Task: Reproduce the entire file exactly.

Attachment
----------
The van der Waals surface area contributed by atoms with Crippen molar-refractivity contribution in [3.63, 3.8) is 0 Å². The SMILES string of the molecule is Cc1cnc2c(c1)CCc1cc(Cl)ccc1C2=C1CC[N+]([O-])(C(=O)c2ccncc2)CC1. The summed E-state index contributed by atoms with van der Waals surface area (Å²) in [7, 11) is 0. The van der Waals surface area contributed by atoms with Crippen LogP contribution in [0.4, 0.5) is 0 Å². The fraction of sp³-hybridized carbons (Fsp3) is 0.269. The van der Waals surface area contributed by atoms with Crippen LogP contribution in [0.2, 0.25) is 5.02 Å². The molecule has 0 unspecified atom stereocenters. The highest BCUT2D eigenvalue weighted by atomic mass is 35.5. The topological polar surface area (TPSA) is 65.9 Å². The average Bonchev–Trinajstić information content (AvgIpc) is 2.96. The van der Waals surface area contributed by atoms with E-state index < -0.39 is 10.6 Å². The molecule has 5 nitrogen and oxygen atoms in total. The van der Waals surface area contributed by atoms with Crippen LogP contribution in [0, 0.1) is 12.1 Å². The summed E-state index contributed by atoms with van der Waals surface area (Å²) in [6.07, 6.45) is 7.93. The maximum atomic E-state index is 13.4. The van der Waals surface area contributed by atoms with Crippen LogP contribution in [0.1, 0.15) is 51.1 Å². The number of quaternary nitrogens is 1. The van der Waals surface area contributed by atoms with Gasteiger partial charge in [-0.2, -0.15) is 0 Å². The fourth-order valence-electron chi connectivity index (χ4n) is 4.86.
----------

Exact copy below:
The van der Waals surface area contributed by atoms with Crippen molar-refractivity contribution in [3.63, 3.8) is 0 Å². The SMILES string of the molecule is Cc1cnc2c(c1)CCc1cc(Cl)ccc1C2=C1CC[N+]([O-])(C(=O)c2ccncc2)CC1. The summed E-state index contributed by atoms with van der Waals surface area (Å²) in [7, 11) is 0. The van der Waals surface area contributed by atoms with Crippen LogP contribution in [0.4, 0.5) is 0 Å². The fraction of sp³-hybridized carbons (Fsp3) is 0.269. The van der Waals surface area contributed by atoms with Crippen LogP contribution in [0.2, 0.25) is 5.02 Å². The molecule has 0 unspecified atom stereocenters. The highest BCUT2D eigenvalue weighted by atomic mass is 35.5. The topological polar surface area (TPSA) is 65.9 Å². The average Bonchev–Trinajstić information content (AvgIpc) is 2.96. The van der Waals surface area contributed by atoms with E-state index < -0.39 is 10.6 Å². The molecule has 5 nitrogen and oxygen atoms in total. The van der Waals surface area contributed by atoms with Crippen LogP contribution in [0, 0.1) is 12.1 Å². The summed E-state index contributed by atoms with van der Waals surface area (Å²) in [6.07, 6.45) is 7.93. The maximum atomic E-state index is 13.4. The van der Waals surface area contributed by atoms with Crippen LogP contribution in [0.1, 0.15) is 51.1 Å². The number of quaternary nitrogens is 1. The van der Waals surface area contributed by atoms with Gasteiger partial charge in [-0.2, -0.15) is 0 Å². The fourth-order valence-electron chi connectivity index (χ4n) is 4.86.